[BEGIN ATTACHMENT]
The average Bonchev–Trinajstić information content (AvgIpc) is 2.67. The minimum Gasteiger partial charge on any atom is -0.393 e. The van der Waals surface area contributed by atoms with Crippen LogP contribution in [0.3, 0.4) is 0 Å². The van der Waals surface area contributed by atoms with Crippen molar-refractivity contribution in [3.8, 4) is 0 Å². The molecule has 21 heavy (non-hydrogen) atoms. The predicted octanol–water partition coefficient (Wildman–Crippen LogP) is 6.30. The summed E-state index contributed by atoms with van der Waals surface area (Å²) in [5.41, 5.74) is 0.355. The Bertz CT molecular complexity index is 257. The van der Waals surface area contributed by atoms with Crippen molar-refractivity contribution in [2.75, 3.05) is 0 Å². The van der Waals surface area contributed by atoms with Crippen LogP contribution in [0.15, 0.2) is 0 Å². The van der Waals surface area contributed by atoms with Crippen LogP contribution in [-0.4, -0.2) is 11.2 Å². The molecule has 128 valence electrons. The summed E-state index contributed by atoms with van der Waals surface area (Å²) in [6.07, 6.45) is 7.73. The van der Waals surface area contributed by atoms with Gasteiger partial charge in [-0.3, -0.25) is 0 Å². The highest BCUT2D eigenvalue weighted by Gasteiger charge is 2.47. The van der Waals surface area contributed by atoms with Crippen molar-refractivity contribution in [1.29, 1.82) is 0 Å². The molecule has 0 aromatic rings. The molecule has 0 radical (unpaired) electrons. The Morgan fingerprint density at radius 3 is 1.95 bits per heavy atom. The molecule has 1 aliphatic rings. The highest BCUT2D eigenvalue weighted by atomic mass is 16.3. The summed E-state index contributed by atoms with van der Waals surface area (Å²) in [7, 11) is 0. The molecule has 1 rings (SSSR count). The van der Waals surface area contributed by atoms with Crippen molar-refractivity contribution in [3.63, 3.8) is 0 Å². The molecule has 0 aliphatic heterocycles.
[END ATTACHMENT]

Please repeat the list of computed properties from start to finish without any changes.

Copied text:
The average Bonchev–Trinajstić information content (AvgIpc) is 2.67. The minimum Gasteiger partial charge on any atom is -0.393 e. The van der Waals surface area contributed by atoms with Crippen LogP contribution in [0.3, 0.4) is 0 Å². The van der Waals surface area contributed by atoms with Crippen molar-refractivity contribution in [3.8, 4) is 0 Å². The molecule has 21 heavy (non-hydrogen) atoms. The predicted octanol–water partition coefficient (Wildman–Crippen LogP) is 6.30. The summed E-state index contributed by atoms with van der Waals surface area (Å²) in [5.41, 5.74) is 0.355. The Bertz CT molecular complexity index is 257. The van der Waals surface area contributed by atoms with Crippen molar-refractivity contribution in [2.75, 3.05) is 0 Å². The van der Waals surface area contributed by atoms with Crippen LogP contribution in [0.15, 0.2) is 0 Å². The van der Waals surface area contributed by atoms with Crippen LogP contribution in [-0.4, -0.2) is 11.2 Å². The molecule has 128 valence electrons. The summed E-state index contributed by atoms with van der Waals surface area (Å²) in [6.07, 6.45) is 7.73. The van der Waals surface area contributed by atoms with Gasteiger partial charge in [-0.3, -0.25) is 0 Å². The highest BCUT2D eigenvalue weighted by Gasteiger charge is 2.47. The van der Waals surface area contributed by atoms with Crippen molar-refractivity contribution in [1.29, 1.82) is 0 Å². The molecule has 0 aromatic rings. The molecule has 0 radical (unpaired) electrons. The Morgan fingerprint density at radius 3 is 1.95 bits per heavy atom. The molecule has 1 aliphatic rings. The highest BCUT2D eigenvalue weighted by atomic mass is 16.3. The summed E-state index contributed by atoms with van der Waals surface area (Å²) in [7, 11) is 0. The molecule has 1 rings (SSSR count). The van der Waals surface area contributed by atoms with Crippen molar-refractivity contribution in [3.63, 3.8) is 0 Å². The molecule has 0 aliphatic heterocycles.